Mascom Live Sessions fails to pull a crowd

Lira
Lira

BotswanaCraft hosted Mascom Live Sessions featuring South African, songbird Lira and local sensation Samantha Mogwe on Saturday.

Ordinarily the two names, being powerhouses in their own right, would pull a large crowd. The two women need no introduction, having many accolades under their names, but on Saturday the numbers spoke a different language.

BotswanaCraft was half empty and those who decided to attend the show seemed less interested. Most attendants did not bother to pay attention and remained seated for most of the night, whilst only a handful danced by the stage.

Kick starting the show was Mogwe of Transitions fame. Mogwe, who has just one album under her name, sampled her singles to a luke-warm reception.


It was only her feature with rapper Zeus, titled Transitions, which is also the title track of her debut album that moved the crowd a little. Zeus rocked on stage as evidenced by the crowd’s loud cheers.

The lady of the night, Lira who is famous for her creative attires, this time around rocked up too casual. She wore a top, which was flowing all the way down to her ankles and a pair of pale jeans, which looked like they had seen better days.

The audience, even though still seated, sang along to her hits. But it was her dance moves that really saved the night, calling for an encore when she finished her close to one hour set.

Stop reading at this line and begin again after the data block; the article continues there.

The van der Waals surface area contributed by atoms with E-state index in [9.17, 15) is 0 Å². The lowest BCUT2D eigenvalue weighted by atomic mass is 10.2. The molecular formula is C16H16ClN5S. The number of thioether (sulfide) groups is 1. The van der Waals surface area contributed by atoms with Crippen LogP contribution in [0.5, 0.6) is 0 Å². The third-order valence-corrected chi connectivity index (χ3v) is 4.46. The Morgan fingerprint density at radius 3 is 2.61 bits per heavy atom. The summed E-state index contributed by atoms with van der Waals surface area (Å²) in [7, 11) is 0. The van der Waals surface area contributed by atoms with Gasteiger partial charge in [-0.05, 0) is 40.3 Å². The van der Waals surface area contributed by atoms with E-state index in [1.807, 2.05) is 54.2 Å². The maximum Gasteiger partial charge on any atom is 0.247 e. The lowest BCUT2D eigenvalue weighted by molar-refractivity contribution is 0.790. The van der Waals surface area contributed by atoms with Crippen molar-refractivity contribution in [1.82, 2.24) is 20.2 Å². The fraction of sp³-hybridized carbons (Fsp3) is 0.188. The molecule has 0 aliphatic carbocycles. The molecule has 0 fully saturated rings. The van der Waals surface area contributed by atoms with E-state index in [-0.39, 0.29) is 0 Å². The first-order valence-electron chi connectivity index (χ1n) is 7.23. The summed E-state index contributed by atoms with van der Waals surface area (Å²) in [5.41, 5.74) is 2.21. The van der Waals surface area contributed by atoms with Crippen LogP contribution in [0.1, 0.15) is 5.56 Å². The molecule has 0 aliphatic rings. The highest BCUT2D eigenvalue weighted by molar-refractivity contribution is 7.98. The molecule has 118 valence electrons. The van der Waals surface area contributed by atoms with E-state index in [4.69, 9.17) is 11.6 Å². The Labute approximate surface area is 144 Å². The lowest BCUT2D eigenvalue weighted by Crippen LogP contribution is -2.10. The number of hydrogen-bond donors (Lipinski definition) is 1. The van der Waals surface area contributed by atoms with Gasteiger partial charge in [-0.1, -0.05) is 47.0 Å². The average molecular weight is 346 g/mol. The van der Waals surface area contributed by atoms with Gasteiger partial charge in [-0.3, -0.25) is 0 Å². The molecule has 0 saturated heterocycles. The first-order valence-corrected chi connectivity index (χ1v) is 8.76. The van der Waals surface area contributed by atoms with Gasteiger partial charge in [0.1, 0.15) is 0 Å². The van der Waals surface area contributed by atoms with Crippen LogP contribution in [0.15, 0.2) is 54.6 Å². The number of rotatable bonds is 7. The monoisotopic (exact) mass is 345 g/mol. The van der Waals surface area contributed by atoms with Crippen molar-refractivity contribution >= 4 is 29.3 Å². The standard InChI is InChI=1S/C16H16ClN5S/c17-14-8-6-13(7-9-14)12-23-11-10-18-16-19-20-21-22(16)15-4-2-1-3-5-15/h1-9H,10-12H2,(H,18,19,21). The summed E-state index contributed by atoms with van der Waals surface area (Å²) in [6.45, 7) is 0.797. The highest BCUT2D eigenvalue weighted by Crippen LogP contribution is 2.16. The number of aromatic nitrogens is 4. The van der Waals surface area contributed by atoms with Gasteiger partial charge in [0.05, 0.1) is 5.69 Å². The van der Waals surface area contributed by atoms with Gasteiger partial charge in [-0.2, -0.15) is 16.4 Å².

She completed her night with a rendition of Mariam Makeba’s Pata Pata, but before she could leave the stage she performed a song she says she wrote over frustration with her former music label 999. 999 is owned by Arthur Mafokate, who was in the country last weekend.

“I composed the song back in 2001. I was frustrated with my then record label, 999. They made me wait for over two year before I could release anything, and this was after I quit my job in financing, and I was literally broke at the time, I had exhausted all my finances,” she said as she cued in the song titled Xhesha.

Editor's Comment
What about employees in private sector?

How can this be achieved when there already is little care about the working conditions of those within the private sector employ?For a long time, private sector employees have been neglected by their employers, not because they cannot do better to care for them, but because they take advantage of government's laxity when it comes to protecting and advocating for public sector employees, giving the cue to employers within the private sector...

Have a Story? Send Us a tip
arrow up